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November 24, 2008

The 19th Century Baseball Experiment

I am trying to get 19th Century style baseball started in Southern California.

I am keen to encourage and grow 19th Century living history that is not focused around war or gunfighting, since I strongly believe that such activities can have more to teach and can be more fun than more violent pastimes. Note that I am in no way trying to suppress battle re-enactments or gunfight shows. They will happen with or without my support--but I am trying to "grow the market" and create a net gain in chances to dress up in public.

One of the great advantages of an event that is built around a battle is that is has is a clear focus. There is a central activity -- a reason for all those people to be there and a thing for them to do. This can be a problem with a civilian event.

However, with a sports event we can have it both ways. We can have the focus and interest of a battle while still presenting the mostly peaceful world of 19th Century America. If we were British, our focus would have to be a cricket match, but fortunately we are Americans so we can play baseball.

In addition to the baseball game, there would be any number of spectators who can come in large or small groups or individually: picnickers, musicians, dancers, hawkers, cowboys, sheepmen, medicine shows, political demonstrations (Temperance ladies--here's you cue), blacksmiths, telegraphers, roving phrenologists, physicians, newspaper men, laundries, cooking, and all the variety and vitality that was 19th Century America.

One of the things I love most about the civilian concept is that everyone belongs. You can never be too old or too young or too female or too male or too ethnic or too skinny or too fat. This is not the case for military men (though on the old-fat front, that doesn't stop a lot of them) and you are all welcome at the game.

So, I am trying to pull together a "league" of 19th Century baseball players. We are forming a team in the San Fernando Valley and are looking for other folks who might be interested in joining us. If we can get two teams, we can find a field somewhere, declare a game and invite all comers to join us in the fun.

Here's what I see as the basic elements of this league.

  • We will use the rules of around 1870
  • You don't have to be good at baseball
  • You have to be healthy enough to do baseball stuff on a hot day without keeling over.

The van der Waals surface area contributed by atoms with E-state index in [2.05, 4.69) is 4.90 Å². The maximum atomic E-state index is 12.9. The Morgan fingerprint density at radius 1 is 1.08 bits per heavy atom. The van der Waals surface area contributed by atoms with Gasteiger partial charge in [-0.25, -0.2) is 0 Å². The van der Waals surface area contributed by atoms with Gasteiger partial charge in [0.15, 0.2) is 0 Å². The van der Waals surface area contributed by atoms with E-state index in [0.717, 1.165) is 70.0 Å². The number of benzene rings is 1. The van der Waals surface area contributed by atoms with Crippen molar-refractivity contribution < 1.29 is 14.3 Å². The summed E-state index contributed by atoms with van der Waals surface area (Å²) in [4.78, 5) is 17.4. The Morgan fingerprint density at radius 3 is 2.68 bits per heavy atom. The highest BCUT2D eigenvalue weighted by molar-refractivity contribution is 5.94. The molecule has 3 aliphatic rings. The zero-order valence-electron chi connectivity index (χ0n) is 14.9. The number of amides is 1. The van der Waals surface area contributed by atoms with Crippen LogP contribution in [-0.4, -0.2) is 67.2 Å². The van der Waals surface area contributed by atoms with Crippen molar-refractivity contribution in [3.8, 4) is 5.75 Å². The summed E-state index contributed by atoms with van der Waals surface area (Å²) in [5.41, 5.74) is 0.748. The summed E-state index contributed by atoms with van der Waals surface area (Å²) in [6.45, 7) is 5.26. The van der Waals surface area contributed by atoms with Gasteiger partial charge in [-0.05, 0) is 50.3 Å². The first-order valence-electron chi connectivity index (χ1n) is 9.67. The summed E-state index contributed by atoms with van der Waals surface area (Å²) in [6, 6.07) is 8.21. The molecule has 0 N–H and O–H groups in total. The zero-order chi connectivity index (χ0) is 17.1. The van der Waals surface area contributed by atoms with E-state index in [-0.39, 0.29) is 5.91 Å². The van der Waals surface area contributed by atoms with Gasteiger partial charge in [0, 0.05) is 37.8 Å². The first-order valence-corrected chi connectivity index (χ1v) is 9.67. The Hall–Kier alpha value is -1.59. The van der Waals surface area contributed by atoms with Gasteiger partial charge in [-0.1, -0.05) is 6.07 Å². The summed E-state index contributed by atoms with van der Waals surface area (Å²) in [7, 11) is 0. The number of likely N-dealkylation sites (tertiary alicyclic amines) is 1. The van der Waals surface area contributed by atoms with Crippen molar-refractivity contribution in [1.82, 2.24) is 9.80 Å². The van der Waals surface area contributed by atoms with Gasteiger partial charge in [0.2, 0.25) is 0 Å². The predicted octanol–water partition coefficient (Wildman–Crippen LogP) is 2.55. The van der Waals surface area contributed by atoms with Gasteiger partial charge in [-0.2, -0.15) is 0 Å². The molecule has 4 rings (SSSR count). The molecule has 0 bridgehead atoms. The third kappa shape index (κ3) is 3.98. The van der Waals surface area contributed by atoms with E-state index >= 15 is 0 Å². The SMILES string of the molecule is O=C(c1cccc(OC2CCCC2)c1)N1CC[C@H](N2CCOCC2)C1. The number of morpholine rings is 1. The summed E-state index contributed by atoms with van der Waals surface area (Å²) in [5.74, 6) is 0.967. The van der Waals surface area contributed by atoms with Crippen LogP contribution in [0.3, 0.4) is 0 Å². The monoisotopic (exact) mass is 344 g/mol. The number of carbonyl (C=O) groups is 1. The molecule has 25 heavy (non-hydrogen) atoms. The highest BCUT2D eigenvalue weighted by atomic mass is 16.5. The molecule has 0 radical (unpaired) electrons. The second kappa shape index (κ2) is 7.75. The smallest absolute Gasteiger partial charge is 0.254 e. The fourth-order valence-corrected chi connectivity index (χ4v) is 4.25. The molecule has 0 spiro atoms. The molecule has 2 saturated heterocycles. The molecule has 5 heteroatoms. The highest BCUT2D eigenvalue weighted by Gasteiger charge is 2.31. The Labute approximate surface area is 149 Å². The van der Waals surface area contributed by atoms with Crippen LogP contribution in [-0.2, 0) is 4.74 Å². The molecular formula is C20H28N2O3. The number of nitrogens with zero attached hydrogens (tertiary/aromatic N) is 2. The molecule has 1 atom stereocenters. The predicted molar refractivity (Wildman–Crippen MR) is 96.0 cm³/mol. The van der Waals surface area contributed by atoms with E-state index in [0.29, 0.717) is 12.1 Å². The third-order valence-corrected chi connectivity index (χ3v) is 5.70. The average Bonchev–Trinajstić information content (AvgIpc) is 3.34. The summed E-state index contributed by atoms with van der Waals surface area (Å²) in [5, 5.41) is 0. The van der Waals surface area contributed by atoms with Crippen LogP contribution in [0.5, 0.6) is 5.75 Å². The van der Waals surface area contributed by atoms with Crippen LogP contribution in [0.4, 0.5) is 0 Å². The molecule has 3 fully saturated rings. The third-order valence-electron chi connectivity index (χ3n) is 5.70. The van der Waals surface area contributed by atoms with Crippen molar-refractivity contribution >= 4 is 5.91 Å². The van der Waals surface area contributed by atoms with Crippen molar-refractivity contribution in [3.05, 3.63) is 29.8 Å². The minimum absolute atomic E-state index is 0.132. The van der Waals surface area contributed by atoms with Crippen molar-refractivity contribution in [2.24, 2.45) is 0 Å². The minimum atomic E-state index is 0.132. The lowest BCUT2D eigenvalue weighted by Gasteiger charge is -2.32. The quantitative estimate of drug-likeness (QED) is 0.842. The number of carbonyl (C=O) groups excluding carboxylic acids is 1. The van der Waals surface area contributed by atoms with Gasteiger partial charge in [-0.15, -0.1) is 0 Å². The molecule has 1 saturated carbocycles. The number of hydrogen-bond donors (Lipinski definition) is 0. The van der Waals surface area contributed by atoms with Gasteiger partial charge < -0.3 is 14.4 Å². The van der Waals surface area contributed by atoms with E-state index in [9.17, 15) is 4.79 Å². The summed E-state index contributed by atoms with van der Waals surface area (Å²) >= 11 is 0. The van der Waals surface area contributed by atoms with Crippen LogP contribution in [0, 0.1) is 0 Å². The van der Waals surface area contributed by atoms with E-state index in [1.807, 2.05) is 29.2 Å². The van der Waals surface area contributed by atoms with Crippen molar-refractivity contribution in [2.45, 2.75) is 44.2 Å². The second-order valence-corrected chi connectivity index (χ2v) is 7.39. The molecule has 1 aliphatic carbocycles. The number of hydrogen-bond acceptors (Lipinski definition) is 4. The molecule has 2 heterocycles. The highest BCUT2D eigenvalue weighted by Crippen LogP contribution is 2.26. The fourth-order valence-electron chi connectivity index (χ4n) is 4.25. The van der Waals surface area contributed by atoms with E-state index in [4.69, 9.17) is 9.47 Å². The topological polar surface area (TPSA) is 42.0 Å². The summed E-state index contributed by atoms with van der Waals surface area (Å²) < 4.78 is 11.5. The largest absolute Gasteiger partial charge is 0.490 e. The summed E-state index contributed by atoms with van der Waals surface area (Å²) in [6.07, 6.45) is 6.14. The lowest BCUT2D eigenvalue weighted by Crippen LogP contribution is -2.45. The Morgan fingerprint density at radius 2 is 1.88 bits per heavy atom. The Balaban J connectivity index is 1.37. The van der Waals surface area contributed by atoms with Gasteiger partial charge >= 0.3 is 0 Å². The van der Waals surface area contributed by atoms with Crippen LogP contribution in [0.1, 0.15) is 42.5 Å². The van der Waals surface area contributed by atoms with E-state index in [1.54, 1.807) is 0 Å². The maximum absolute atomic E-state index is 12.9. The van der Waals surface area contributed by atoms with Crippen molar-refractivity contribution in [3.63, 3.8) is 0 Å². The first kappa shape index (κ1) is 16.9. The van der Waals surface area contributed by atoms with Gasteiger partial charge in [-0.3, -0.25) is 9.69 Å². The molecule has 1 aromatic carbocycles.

• Uniforms are optional -- though 19th Century attire is required. If this takes off, teams may want to spruce themselves up a bit.
  • Boys only--no girls see! So, if women want to play they need to wear men's clothes and a comical false mustache.

Let me know if anyone is interested.


Walter Nelson

Posted by Walter at 09:21 AM | Comments (1)

November 18, 2008

The Living History "Flash Mob"

Lately I have been pondering the situation of the "civilian re-enactor". This is someone who chooses to portray a non-military person at public history events. This civilian often finds him or herself marginalized at events that are really all about soldiers marching about and playing "bang you're dead" or gunfighters doing what ever gunfighters do, as well as also target shooting or playing "bang you're dead".

Further, the civilian is often, by choice and situation a free agent without the support provided by an established group. This can be very isolating, and seriously degrade one's quotient of fun, with nothing much to do and no one to talk to.

Modern technology however offers an interesting opportunity to mitigate the negative aspects of wanting to portray the ordinary man, woman or child of the era while increasing the fun and impact of our activities.

A modern phenomenon is the "flash mob", where a group of individuals use email, texting, social networks, cell phones and the like to create collective action. Often it's things like political protests or stunts. However, this same model of the flash mob can be applied to our hobby, and allow the benefits of a supportive group of like minded people without the complexity and constraint of formal organizations.

I would like to suggest that we who portray historical folk embrace the model of the "flash mob" and use technology to make our mark on the world.

If this interests you , please read the full entry for the details.

Continue reading "The Living History "Flash Mob""

Posted by Walter at 04:20 PM | Comments (7)